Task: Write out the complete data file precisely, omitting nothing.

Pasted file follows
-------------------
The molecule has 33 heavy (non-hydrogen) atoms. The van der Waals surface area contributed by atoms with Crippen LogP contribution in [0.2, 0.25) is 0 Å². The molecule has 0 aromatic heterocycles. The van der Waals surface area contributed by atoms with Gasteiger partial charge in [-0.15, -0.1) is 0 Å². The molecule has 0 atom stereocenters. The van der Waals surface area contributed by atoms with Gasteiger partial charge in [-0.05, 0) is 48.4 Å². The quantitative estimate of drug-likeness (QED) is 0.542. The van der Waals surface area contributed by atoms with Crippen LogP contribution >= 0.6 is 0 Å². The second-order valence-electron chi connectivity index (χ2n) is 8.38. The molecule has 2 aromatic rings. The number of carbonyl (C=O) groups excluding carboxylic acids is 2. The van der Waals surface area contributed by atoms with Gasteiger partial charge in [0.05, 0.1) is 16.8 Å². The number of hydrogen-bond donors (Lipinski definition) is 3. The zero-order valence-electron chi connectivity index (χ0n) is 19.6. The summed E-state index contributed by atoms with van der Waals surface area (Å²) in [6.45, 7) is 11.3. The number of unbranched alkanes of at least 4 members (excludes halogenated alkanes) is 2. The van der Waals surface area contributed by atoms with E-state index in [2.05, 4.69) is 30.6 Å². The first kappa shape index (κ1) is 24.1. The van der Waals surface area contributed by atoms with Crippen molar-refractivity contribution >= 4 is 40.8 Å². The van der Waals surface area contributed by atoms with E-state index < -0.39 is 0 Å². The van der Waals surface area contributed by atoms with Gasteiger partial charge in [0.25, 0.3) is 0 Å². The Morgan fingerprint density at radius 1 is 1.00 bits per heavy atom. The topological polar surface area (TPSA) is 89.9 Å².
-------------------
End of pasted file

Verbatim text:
The molecule has 33 heavy (non-hydrogen) atoms. The van der Waals surface area contributed by atoms with Crippen LogP contribution in [0.2, 0.25) is 0 Å². The molecule has 0 aromatic heterocycles. The van der Waals surface area contributed by atoms with Gasteiger partial charge in [-0.15, -0.1) is 0 Å². The molecule has 0 atom stereocenters. The van der Waals surface area contributed by atoms with Gasteiger partial charge in [-0.05, 0) is 48.4 Å². The quantitative estimate of drug-likeness (QED) is 0.542. The van der Waals surface area contributed by atoms with Crippen LogP contribution >= 0.6 is 0 Å². The second-order valence-electron chi connectivity index (χ2n) is 8.38. The molecule has 2 aromatic rings. The number of carbonyl (C=O) groups excluding carboxylic acids is 2. The van der Waals surface area contributed by atoms with Gasteiger partial charge in [0.05, 0.1) is 16.8 Å². The number of hydrogen-bond donors (Lipinski definition) is 3. The zero-order valence-electron chi connectivity index (χ0n) is 19.6. The summed E-state index contributed by atoms with van der Waals surface area (Å²) in [6.45, 7) is 11.3. The number of unbranched alkanes of at least 4 members (excludes halogenated alkanes) is 2. The van der Waals surface area contributed by atoms with E-state index in [2.05, 4.69) is 30.6 Å². The first kappa shape index (κ1) is 24.1. The van der Waals surface area contributed by atoms with Crippen molar-refractivity contribution >= 4 is 40.8 Å². The van der Waals surface area contributed by atoms with E-state index < -0.39 is 0 Å². The van der Waals surface area contributed by atoms with Gasteiger partial charge in [0.25, 0.3) is 0 Å². The Morgan fingerprint density at radius 1 is 1.00 bits per heavy atom. The topological polar surface area (TPSA) is 89.9 Å².